Leading Blog






05.07.07

What It Takes to Lead

Tony Smith believes that much of the leadership literature today dances around what it really takes to lead because there are some areas that are politically incorrect or just too difficult to talk about. As a result we have created a “sanitized, air-brushed, or glorified picture of leadership that masks or disguises reality” and we never really get at what leaders do and why they do it.
The Taboos of Leadership


Through his frame of reference, that of executive coach and advocate, he adds great value to our understanding of the realities of leadership even if at times, his conclusions derail when trying to understand leadership at any other level that that of the CEO. In his new book, The Taboos of Leadership his observation that “leaders who are successful never quite fit the theories we apply to them and are always messier and more complex than we would predict” is quite true. It is an aspect that is missing from or far too understated in most leadership literature. Perhaps that explains why international leadership expert Manfred Kets De Vries, wants to put the leader on the couch.

Smith writes:
There is nothing tidy or clean about leadership. It’s messy, but so is the rest of life.

What makes an effective leader is a contradictory collage of motivations and drivers, rewards and costs. We can’t teach leadership, not in the sense that we’ve been trying thus far. We can’t look at all the theories of leadership and say: Do this, this, and this, and you will become or create a good leader. But we can understand leadership much better than we do now. If we take a look below the surface, into the blood, guts, and pulsing arteries of leadership, we are bound to understand leadership as a process much, much better.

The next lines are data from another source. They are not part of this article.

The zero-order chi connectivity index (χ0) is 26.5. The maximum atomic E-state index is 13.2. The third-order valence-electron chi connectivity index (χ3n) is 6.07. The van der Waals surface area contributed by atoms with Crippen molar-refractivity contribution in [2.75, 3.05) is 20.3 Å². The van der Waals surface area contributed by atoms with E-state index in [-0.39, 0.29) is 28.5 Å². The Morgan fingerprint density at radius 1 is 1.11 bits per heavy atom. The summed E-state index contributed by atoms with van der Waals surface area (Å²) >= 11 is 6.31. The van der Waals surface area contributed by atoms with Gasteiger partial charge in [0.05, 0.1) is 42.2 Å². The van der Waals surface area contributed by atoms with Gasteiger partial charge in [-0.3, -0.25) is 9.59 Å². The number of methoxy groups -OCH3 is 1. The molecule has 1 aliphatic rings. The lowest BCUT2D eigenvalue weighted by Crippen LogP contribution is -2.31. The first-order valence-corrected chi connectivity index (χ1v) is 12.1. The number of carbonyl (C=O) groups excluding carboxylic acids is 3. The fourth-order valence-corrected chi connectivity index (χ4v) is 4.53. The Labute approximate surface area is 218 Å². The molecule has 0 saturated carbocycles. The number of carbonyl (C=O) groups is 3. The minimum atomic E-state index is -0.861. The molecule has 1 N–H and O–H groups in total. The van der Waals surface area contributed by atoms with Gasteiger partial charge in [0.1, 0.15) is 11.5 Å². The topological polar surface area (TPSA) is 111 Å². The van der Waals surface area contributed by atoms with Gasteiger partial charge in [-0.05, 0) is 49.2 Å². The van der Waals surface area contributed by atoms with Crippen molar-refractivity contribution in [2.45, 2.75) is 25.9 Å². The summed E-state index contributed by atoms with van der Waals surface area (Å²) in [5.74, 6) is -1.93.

He asks ten taboo-braking questions: What does it take to lead? Does charisma matter? Is being political a bad thing? Do women make better leaders? What about the trappings of power? Should the leader play favorites? Do leader’s really want to groom a successor? Should a leader’s work be their life? Should leaders put aside their own motivations and interests and serve only the motivations and interests of their people? Do leaders cultivate loneliness deliberately?

He left out a direct discussion of followers and authority. These are two areas that are misunderstood as often as they are poorly executed. The proliferation of “leaderless organization” literature will attest to that fact. Instead of sugar-coating or dismissing these topics, we should seek a better understanding of these vital and necessary issues.

Smith suggests: “Perhaps we should know, or at least recognize, the risk-reward ratio of leadership a little better before we judge our leaders, or decide to become one ourselves.” That point can’t be emphasized enough.

Posted by Michael McKinney at 12:28 AM
| Comments (0) | This post is about Books , Leadership



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